But the workshop conversations also made it apparent that, as we suspected, “multiple measures” are far easier said than done. Both locally and nationally, much more work needs to be done in articulating the principles and practice of comprehensive, effective, and useful state assessment indicators and tools.

S. Paul Reville chairs the Massachusetts Education Reform Review Commission and is the executive director of the Pew Forum on Standards Based Reform. The forum is based at Harvard University’s graduate school of education in Cambridge, Mass.

A version of this article appeared in the November 14, 2001 edition of Education Week as Multiple Measures?

Events

This content is provided by our sponsor. It is not written by and does not necessarily reflect the views of Education Week's editorial staff.
Sponsor
Classroom Technology Webinar
Educator-Driven EdTech Design: Help Shape the Future of Classroom Technology
Join us for a collaborative workshop where you will get a live demo of GoGuardian Teacher, including seamless new integrations with Google Classroom, and participate in an interactive design exercise building a feature based on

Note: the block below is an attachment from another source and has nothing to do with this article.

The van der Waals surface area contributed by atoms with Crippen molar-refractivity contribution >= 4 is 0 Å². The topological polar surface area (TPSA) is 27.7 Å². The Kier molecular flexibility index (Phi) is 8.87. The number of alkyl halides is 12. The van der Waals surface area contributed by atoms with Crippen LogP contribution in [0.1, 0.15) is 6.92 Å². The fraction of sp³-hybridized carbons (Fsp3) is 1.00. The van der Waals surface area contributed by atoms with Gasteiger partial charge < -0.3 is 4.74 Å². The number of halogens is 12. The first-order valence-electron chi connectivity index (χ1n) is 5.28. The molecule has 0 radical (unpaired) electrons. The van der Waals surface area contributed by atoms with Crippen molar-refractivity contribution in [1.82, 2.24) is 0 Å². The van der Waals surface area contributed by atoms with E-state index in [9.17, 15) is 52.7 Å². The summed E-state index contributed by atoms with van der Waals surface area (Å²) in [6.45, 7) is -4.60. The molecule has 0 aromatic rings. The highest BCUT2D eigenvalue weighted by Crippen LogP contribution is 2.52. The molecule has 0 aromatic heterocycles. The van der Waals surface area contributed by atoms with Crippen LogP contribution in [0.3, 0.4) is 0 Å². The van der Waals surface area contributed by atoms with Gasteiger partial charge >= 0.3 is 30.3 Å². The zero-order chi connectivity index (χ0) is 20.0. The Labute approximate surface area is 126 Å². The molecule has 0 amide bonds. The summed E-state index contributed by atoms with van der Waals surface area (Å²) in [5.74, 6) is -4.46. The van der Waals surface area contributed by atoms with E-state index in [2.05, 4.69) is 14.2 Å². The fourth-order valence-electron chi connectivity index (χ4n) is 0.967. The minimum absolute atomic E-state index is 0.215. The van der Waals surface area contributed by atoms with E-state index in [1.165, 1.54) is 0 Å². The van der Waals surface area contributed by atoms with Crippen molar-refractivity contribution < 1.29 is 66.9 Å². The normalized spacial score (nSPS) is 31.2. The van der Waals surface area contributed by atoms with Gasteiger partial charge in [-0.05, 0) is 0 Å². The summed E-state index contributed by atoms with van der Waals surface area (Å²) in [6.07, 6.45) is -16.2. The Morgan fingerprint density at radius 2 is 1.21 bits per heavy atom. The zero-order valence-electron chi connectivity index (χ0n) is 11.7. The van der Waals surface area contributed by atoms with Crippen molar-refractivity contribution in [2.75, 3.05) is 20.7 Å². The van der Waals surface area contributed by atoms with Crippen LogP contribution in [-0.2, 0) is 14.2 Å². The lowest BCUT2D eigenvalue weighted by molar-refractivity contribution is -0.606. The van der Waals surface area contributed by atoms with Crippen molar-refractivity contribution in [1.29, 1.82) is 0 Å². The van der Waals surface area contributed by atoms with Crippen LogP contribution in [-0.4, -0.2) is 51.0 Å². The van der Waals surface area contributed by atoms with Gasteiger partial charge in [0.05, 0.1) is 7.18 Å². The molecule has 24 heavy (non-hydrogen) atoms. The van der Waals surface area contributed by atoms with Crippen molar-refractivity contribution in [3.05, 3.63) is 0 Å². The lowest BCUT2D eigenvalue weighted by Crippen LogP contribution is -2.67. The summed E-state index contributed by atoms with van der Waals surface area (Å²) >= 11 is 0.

Content provided by GoGuardian
School & District Management Live Online Discussion A Seat at the Table With Education Week: What Did We Learn About Schooling Models This Year?
After a year of living with the pandemic, what schooling models might we turn to as we look ahead to improve the student learning experience? Could year-round schooling be one of them? What about online
School & District Management Webinar What's Ahead for Hybrid Learning: Putting Best Practices in Motion
It’s safe to say hybrid learning—a mix of in-person and remote instruction that evolved quickly during the pandemic—is probably here to stay in K-12 education to some extent. That is the case even though increasing

EdWeek Top School Jobs

Teacher Jobs
Search over ten thousand teaching jobs nationwide — elementary, middle, high school and more.
View Jobs
Principal Jobs